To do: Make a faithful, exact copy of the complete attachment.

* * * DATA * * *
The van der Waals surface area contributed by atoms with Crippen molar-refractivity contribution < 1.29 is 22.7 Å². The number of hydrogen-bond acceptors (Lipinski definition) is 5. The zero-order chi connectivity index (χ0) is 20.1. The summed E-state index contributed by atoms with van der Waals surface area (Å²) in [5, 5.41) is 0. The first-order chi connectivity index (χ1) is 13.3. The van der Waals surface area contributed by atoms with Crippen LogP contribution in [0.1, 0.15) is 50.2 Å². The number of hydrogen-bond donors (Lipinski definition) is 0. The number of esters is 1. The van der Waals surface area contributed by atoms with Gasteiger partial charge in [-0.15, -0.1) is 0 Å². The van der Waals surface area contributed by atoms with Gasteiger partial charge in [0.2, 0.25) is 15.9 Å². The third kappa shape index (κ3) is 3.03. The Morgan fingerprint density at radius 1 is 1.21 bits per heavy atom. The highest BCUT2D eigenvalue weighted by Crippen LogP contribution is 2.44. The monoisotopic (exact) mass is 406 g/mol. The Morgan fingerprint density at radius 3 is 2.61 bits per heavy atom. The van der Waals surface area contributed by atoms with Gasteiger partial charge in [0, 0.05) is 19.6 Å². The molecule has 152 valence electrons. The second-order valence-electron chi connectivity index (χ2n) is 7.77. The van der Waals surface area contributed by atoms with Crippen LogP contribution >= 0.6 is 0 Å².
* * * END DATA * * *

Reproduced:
The van der Waals surface area contributed by atoms with Crippen molar-refractivity contribution < 1.29 is 22.7 Å². The number of hydrogen-bond acceptors (Lipinski definition) is 5. The zero-order chi connectivity index (χ0) is 20.1. The summed E-state index contributed by atoms with van der Waals surface area (Å²) in [5, 5.41) is 0. The first-order chi connectivity index (χ1) is 13.3. The van der Waals surface area contributed by atoms with Crippen LogP contribution in [0.1, 0.15) is 50.2 Å². The number of hydrogen-bond donors (Lipinski definition) is 0. The number of esters is 1. The van der Waals surface area contributed by atoms with Gasteiger partial charge in [-0.15, -0.1) is 0 Å². The van der Waals surface area contributed by atoms with Gasteiger partial charge in [0.2, 0.25) is 15.9 Å². The third kappa shape index (κ3) is 3.03. The Morgan fingerprint density at radius 1 is 1.21 bits per heavy atom. The highest BCUT2D eigenvalue weighted by Crippen LogP contribution is 2.44. The monoisotopic (exact) mass is 406 g/mol. The Morgan fingerprint density at radius 3 is 2.61 bits per heavy atom. The van der Waals surface area contributed by atoms with Gasteiger partial charge in [0, 0.05) is 19.6 Å². The molecule has 152 valence electrons. The second-order valence-electron chi connectivity index (χ2n) is 7.77. The van der Waals surface area contributed by atoms with Crippen LogP contribution >= 0.6 is 0 Å².